07 November 2007

Carbon Taxes

Today The New York Times has a useful article reporting on the proospects for and consequences of a "carbon tax" on various sources of energy. I generally think this sort of approach is a good, if dramatically incomplete, one. However, it is important to consider a couple of matters. (1) Such a tax is essentially a way of trying to internalize the costs of making energy or, in other words, of assigning a cost to the externality (in terms of carbon released 'costlessly' into the atmosphere) from burning one or an other kind of fuel. That is a good idea. But it is an incomplete one. Why not have an 'externalities' tax? This, would, to take an important example, tax the radioactive waste created by nuclear power plants. You could look at each of the sources of energy and identify the primary externalities they generate and tax them in order to more reasonably capture the costs of relying on them. (2) I suspect that such a tax is likely to be quite regressive. This is because many lower income folks who, say, live in older housing or drive older vehicles, would consume energy at relatively high rates (all other things equal). And without reasonable alternatives (e.g. reliable mass transit) would be hostage to the tax.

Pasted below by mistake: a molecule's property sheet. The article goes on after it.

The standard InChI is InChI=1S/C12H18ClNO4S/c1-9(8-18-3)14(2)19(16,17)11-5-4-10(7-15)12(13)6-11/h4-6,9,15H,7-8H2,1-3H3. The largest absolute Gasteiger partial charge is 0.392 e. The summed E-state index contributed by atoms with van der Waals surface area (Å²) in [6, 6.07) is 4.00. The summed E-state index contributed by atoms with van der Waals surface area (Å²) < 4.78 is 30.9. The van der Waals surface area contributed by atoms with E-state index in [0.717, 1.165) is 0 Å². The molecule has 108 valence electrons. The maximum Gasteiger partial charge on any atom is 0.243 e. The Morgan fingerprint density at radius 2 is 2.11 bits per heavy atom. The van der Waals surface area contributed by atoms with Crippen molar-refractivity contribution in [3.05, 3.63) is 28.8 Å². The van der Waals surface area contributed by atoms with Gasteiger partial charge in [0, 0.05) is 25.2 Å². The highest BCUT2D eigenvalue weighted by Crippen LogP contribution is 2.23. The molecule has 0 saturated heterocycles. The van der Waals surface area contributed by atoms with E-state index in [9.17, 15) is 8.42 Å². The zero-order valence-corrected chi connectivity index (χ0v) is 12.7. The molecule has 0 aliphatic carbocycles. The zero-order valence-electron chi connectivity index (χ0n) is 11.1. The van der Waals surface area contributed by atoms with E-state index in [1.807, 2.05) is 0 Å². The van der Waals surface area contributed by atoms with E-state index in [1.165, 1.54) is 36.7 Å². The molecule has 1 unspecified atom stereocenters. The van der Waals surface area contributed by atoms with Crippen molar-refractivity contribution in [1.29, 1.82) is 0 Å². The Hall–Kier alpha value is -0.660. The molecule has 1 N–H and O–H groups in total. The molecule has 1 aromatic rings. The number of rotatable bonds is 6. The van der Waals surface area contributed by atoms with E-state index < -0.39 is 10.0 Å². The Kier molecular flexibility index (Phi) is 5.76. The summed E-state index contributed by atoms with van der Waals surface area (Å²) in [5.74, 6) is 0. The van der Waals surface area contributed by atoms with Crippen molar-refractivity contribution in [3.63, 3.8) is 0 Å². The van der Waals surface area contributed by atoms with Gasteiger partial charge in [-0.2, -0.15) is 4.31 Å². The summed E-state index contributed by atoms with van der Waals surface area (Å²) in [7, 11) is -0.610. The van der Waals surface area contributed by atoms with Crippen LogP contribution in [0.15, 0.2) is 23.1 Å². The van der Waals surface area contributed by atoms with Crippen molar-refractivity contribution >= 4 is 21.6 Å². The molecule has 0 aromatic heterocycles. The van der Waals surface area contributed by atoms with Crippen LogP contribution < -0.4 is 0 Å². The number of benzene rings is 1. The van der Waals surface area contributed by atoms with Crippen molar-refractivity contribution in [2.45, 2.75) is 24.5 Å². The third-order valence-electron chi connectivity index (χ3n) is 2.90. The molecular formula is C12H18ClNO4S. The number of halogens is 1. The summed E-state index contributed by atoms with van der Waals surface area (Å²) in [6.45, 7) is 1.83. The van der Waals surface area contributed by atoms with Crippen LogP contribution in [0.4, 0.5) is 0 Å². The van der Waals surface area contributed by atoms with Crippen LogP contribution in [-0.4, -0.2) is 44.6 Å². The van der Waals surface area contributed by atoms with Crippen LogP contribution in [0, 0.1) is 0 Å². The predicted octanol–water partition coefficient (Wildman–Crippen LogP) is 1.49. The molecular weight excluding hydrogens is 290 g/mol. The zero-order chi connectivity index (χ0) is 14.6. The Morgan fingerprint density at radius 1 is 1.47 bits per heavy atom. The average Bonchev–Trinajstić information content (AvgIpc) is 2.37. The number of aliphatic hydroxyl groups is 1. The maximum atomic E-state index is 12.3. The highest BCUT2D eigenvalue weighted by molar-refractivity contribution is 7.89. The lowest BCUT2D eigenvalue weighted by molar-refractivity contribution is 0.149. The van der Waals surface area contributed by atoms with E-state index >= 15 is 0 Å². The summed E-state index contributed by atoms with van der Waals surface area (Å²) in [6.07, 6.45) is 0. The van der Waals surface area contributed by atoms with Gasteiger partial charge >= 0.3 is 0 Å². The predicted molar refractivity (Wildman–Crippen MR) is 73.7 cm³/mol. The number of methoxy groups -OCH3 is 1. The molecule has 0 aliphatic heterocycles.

Blogger James Aach said...

FYI: In some ways radioactive waste from nuclear plants is "taxed" - there is a small surcharge attached to the energy generated by a nuclear plant that goes into the US government fund for disposition of nuclear waste. So far this has added up to billions of dollars, and some utilities have sued the government, because this was suppossed to have resulted in a permanent storage repository by now (Yucca Mountain) and hasn't - so utilities are paying for continuing onsite storage.

If you'd like to learn more about large scale energy generation in general - and nuclear in particular - see my book "Rad Decision", avaialble at no cost to readers at RadDecision.blogspot.com and in paperback. We'll make better decisions about our energy future if we first understand our energy present.

07 November, 2007 14:04  
Blogger Jim Johnson said...

Thanks for the comment. My understanding is that the reason Yucca Mtn (or other possible waste sites) have not come on line is that they are technologically infeasible - by which I mean we have no way of assuring that the sites will be stable for anything like the half-life of the materials we'd deposit in them. I am not keen on retaining waste in "temporary" on-site storage either. But this is just the sort of 'externality' that ought to be considered when we start talking about taxing energy generating processes.

07 November, 2007 17:41  
Anonymous Jobo said...

As you say, the point of such a tax would be to force businesses and people to internalize certain externalities, not to raise revenue. You can use the tax income for any purpose, my favorite would be a universal tax credit.

08 November, 2007 02:30  

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